Plastic: The devastating truth and what we can do to reduce our footprint

I am just as guilty as the next person and feel as though I have contributed to the impact of plastic in the world. I have bought plastic water bottles, used plastic bags and take out containers – I had no idea how much destruction these products were causing, until now.


Our plastic production and consumption have reached an all-time high and it has never been easier for us to realize the impact we have made and learn how we can reduce our footprint.

seabirds 3.jpg

Important facts:

  1. In the last 10 years, we have produced more plastic than the CENTURY before that.
  2. Roughly 8 million tons of plastic are dumped into the ocean every year. 70% of that debris will sink to the bottom of the ocean.
  3. This year alone, every man, woman, and child will contribute to 300 pounds(136 kilos) of SINGLE-USE PLASTICS.
  4. 80 million tons of waste in the US alone, comes from food packaging.
  5. By 2050, it is expected that the plastic production will triple.
  6. Only a fraction of the plastic created is recycled.
  7.  An estimated 5 trillion pieces of plastic are afloat on the ocean’s surface.  Toxins that enter the ocean adhere themselves onto these micro-plastics and are ingested by marine life.
  8. In Europe, it is said that each human has ingested 11,000 microplastics from their seafood last year. Not only was plastic ingested, the toxins adhered to them were as well.
  9. Plastic doesn’t break down, it breaks up, becoming more proliferated.
  10. 80% of the litter along the shorelines of the Great Lakes is plastic. The trash that doesn’t remain on the shoreline or sink, will make it’s way to the ocean.
  11. Nurdles are small plastic pellets about the size of a lentil. Countless billion are used each year to make nearly all our plastic products but many end up washing up on our shores.
  12. Aquatic life are ingesting these nurdles and are no longer able to digest food and eventually die. Those who do not die are eaten by bigger sea creatures, many of them eventually eaten by humans.
  13. Estrogenic activity(EA)  happens when a chemical like BPA and/or phthalates leach from plastic and enter the body, mimicking the hormone, estrogen.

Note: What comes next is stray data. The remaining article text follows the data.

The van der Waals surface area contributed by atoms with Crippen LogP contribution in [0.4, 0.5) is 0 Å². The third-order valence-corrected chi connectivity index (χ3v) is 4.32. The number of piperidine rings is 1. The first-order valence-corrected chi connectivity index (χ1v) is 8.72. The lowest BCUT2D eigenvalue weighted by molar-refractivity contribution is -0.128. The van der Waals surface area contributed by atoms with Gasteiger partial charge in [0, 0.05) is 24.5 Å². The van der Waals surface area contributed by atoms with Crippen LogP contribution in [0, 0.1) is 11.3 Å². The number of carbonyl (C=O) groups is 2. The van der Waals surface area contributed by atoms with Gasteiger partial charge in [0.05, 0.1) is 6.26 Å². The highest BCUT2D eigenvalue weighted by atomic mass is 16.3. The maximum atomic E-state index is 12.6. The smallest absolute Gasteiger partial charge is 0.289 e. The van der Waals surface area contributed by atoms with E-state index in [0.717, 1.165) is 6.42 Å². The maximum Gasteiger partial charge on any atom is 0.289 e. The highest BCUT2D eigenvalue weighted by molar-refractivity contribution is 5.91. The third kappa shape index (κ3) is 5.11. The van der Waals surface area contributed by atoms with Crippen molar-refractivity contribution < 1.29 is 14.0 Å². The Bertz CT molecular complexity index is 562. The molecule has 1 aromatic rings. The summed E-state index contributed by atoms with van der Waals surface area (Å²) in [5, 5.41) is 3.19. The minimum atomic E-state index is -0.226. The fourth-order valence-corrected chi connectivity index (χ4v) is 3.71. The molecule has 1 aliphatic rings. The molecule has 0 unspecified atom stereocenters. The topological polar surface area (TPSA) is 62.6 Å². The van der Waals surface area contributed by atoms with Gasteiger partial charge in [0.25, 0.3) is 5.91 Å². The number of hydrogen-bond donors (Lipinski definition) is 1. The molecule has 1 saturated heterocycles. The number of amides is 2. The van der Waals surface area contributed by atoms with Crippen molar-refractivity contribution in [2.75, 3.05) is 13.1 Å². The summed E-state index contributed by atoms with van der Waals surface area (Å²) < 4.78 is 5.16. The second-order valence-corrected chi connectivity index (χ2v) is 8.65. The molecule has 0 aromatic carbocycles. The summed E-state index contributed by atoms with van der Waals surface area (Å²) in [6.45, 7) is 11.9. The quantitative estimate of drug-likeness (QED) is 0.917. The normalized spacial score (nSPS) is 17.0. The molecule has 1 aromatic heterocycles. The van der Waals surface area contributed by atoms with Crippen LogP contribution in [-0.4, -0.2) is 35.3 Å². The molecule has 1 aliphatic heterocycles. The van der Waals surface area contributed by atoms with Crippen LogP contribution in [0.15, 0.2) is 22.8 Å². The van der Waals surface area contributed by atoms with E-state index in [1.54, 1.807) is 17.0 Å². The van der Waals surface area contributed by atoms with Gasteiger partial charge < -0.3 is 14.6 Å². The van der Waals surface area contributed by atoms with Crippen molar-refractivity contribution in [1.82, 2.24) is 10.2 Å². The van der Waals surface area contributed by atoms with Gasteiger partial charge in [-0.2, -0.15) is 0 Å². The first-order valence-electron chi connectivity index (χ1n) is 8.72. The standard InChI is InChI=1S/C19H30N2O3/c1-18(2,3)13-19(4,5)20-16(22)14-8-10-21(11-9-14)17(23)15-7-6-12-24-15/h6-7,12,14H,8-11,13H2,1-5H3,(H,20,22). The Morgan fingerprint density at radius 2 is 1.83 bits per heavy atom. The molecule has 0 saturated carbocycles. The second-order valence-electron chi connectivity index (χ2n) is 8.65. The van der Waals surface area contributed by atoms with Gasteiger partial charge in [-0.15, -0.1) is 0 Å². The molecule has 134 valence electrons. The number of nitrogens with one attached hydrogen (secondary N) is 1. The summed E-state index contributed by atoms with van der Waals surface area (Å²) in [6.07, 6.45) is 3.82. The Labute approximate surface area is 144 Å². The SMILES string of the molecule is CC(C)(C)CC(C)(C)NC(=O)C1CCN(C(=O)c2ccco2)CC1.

14. 92.6% of Americans, aged 6 or older, have detectable levels of BPA in their systems. In children aged 6-11, their levels are 2 x higher than the older population
  15. BPA is only one of the many chemicals that contain EA. There are many other chemicals in plastic, stainless steel, styrofoam and colorants that contain EA and could be harmful to your health/health of your children. The release of these chemicals is enhanced whenever heat is applied to them. ie. hot food, sunlight, and beverages


Things that aren’t degradable that shocked me:

  • disposable lighters
  • plastic bags
  • parachutes
  • to go coffee cups
  • microbeads in facial scrubs, toothpaste and cosmetics are a large source of micro-plastics
  • single-use coffee pods
  • dryer sheets
  • tea bags



  • Always carry reusable water bottles/ coffee mugs. Preferably glass.
  • Use reusable bags at the grocery stores, stay away from plastic bags.
  • Use aluminum foil rather than saran wrap.
  • Use glass bottles to feed babies, avoid glass with colorants. Be conscious of the products used, as many of them do contain EA.
  • Wash and reuse plastic bags(sandwich bags), if possible, stop using them all together.
  • Avoid all products containing microbeads**
  • NO MORE STRAWS – if you must, use a metal straw.
  • Ask local restaurants/cafe’s to switch to recyclable takeout containers/ to go cups. Avoid styrofoam and plastics. *** more chemicals are released when items are hot.
  • Avoid buying single-use products( yogourt, cheese, coffee pods) and buy items in bigger packaging.
  • Do not use plastic cutlery.





All pictures above are not mine and were taken from the internet.
The information above was gathered from various resources. If there are any mistakes, please feel free to correct me!
The intent of this post is to educate on the severity of the plastic in our world.

Dr. Sylvia Earle – Oceanologist
Plastic ocean – Documentary
Bonnie Monteleone – Marine Researcher

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